Music Made Visible

musicmadevisible is a new concept in musical expression, a stream of cymatic images representing an analog of music in visual form. If our eyes could see music we would not see waves, as is commonly believed, but beautiful holographic bubbles, with shimmering kaleidoscopic patterns on their surface. The CymaScope allows us to see this previously hidden realm of beauty.




  Almost all audible sounds are bubble-like in nature, not wave-like as is commonly believed.

If our eyes could see music they would be bathed in scintillating kaleidoscope-like patterns

  The Cymascope is an instrument that makes sound or music visible, creating detailed 3D impressions of sound or music vibrations. Here the rapidly expanding sphere is captured in a frozen moment. The interior reveals a beautiful and complex structure representing the rich harmonic nature of violin music. musicmadevisible images can be thought of as analogs of music because the geometry they contain is a mathematical correlate of the musical pitches and intervals that caused the pattern to form on the Cymascope membrane.  


Play with the interactive cymapiano:



The CymaScope has applications in almost every branch of science simply because vibration underpins all matter. The ability to see such vibrations permits a depth of study previously unavailable to scientists, engineers and researchers. Readers will have seen our list of research topics covering subject areas from Astrophysics to Zoology. Just as great advances in medical science have come about as the result of the microscope, and huge strides have been made in understanding the Universe with the telescope, the CymaScope instrument holds enormous potential to reveal the hidden realm of sound and vibration. Our team recently made a wonderful breakthrough in the field of dolphin language research and in Mereon research, an energy pattern that may lie at the heart of creation. However, as with all scientific instruments it is vital that the relevant maths is developed, enabling predictions to be made and dynamic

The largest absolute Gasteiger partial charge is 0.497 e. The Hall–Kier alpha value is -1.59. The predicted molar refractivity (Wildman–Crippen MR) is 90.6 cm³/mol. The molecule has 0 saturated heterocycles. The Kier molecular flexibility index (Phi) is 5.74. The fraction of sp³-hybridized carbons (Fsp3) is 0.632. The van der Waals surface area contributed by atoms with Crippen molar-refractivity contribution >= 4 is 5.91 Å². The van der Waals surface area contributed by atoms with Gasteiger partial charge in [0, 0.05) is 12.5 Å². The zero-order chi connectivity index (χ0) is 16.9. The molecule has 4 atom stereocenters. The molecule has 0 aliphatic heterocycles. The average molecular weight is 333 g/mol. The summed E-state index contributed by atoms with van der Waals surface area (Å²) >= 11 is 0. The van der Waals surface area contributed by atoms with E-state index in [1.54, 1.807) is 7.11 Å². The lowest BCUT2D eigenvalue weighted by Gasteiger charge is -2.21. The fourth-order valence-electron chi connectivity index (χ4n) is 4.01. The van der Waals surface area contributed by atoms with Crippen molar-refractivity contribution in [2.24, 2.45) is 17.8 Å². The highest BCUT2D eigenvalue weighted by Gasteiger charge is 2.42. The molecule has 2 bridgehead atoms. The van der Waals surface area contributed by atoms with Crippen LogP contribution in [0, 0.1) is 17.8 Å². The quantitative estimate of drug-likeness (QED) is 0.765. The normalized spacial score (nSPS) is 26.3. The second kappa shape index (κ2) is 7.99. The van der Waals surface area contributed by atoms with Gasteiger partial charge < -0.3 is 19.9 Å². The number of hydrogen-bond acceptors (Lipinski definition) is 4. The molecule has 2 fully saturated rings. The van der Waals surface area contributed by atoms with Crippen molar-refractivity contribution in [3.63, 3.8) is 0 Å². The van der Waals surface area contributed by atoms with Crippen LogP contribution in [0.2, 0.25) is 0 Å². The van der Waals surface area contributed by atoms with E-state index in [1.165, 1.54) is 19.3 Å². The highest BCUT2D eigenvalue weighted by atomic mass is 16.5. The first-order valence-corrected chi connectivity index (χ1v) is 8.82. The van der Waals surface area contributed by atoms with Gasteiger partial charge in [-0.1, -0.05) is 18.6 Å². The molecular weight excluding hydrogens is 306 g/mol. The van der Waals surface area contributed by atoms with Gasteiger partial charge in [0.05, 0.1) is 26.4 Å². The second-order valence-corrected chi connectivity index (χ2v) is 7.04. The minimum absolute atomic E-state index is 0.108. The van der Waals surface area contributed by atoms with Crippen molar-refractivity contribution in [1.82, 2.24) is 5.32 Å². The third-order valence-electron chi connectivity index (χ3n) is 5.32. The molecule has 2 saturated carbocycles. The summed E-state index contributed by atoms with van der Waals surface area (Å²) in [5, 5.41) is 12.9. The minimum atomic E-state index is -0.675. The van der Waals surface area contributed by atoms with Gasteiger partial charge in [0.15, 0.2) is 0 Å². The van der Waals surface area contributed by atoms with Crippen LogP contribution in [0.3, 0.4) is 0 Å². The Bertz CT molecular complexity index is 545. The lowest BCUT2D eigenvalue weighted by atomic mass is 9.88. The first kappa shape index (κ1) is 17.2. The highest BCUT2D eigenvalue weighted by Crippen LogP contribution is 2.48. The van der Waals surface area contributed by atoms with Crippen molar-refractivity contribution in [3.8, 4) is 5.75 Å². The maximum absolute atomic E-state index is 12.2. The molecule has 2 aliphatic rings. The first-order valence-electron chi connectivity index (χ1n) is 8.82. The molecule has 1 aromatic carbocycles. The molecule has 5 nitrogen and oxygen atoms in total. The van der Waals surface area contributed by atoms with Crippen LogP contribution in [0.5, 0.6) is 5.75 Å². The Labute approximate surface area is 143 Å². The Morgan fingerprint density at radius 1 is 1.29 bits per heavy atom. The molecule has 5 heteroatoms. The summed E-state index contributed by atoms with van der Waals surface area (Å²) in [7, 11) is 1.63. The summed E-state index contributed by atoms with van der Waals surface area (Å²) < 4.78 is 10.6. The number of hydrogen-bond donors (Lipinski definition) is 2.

systems to be modelled.

If you are a student or professor of applied mathematics we invite you to contact us to discuss a possible collabortive study of the CymaScope instrument. Alternatively, if you are interested in acquiring a CymaScope please drop a line to:

John Stuart Reid, Sonic Age America, [email protected]

Wendy's picture

It would be interesting to see if a piano or old organ that was tuned to the older tuning for concert A (I forget the exact numbers of hertz) would have prettier or different patterns.

Noa's picture

I tuned my guitar to the Solfeggio Scale.  I can't hear the difference (maybe someone with perfect pitch can), but it's probably more beneficial spiritually and health-wise.

Since everything in the universe is vibration, I'm learning not to underestimate the power of frequency.

Starmonkey's picture

And I'll attempt to hear you...

I have perfect pitch! ;)

Pitching one right now, even...

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